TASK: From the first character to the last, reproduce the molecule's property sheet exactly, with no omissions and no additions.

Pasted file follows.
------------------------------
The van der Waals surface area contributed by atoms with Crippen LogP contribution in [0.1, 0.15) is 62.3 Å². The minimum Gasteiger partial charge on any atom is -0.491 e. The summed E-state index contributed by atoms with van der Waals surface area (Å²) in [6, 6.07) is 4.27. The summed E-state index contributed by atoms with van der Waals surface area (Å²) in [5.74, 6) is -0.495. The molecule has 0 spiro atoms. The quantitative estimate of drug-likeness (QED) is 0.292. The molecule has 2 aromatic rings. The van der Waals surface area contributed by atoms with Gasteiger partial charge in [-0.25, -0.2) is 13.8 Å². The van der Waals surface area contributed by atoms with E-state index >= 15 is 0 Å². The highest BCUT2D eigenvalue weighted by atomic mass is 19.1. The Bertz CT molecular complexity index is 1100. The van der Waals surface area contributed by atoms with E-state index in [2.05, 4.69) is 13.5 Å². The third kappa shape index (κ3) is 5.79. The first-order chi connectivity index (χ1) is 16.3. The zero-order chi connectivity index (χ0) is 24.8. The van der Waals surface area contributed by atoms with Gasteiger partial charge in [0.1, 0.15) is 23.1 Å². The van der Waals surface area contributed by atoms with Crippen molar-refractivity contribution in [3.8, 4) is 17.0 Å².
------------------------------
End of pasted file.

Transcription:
The van der Waals surface area contributed by atoms with Crippen LogP contribution in [0.1, 0.15) is 62.3 Å². The minimum Gasteiger partial charge on any atom is -0.491 e. The summed E-state index contributed by atoms with van der Waals surface area (Å²) in [6, 6.07) is 4.27. The summed E-state index contributed by atoms with van der Waals surface area (Å²) in [5.74, 6) is -0.495. The molecule has 0 spiro atoms. The quantitative estimate of drug-likeness (QED) is 0.292. The molecule has 2 aromatic rings. The van der Waals surface area contributed by atoms with Gasteiger partial charge in [-0.25, -0.2) is 13.8 Å². The van der Waals surface area contributed by atoms with E-state index >= 15 is 0 Å². The highest BCUT2D eigenvalue weighted by atomic mass is 19.1. The Bertz CT molecular complexity index is 1100. The van der Waals surface area contributed by atoms with E-state index in [2.05, 4.69) is 13.5 Å². The third kappa shape index (κ3) is 5.79. The first-order chi connectivity index (χ1) is 16.3. The zero-order chi connectivity index (χ0) is 24.8. The van der Waals surface area contributed by atoms with Gasteiger partial charge in [0.1, 0.15) is 23.1 Å². The van der Waals surface area contributed by atoms with Crippen molar-refractivity contribution in [3.8, 4) is 17.0 Å².